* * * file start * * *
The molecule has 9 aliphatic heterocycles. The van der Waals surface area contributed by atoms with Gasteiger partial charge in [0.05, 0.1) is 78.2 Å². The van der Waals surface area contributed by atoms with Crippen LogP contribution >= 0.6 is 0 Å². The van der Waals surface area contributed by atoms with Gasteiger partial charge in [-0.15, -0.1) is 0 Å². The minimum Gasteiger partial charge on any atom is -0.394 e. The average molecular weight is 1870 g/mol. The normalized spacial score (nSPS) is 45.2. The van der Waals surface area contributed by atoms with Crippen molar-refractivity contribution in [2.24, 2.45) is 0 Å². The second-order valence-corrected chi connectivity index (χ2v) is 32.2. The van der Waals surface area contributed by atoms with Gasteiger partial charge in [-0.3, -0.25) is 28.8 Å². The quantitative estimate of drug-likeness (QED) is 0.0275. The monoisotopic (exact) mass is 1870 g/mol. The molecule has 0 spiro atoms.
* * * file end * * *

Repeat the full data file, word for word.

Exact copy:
The molecule has 9 aliphatic heterocycles. The van der Waals surface area contributed by atoms with Gasteiger partial charge in [0.05, 0.1) is 78.2 Å². The van der Waals surface area contributed by atoms with Crippen LogP contribution >= 0.6 is 0 Å². The van der Waals surface area contributed by atoms with Gasteiger partial charge in [-0.15, -0.1) is 0 Å². The minimum Gasteiger partial charge on any atom is -0.394 e. The average molecular weight is 1870 g/mol. The normalized spacial score (nSPS) is 45.2. The van der Waals surface area contributed by atoms with Crippen molar-refractivity contribution in [2.24, 2.45) is 0 Å². The second-order valence-corrected chi connectivity index (χ2v) is 32.2. The van der Waals surface area contributed by atoms with Gasteiger partial charge in [-0.3, -0.25) is 28.8 Å². The quantitative estimate of drug-likeness (QED) is 0.0275. The monoisotopic (exact) mass is 1870 g/mol. The molecule has 0 spiro atoms.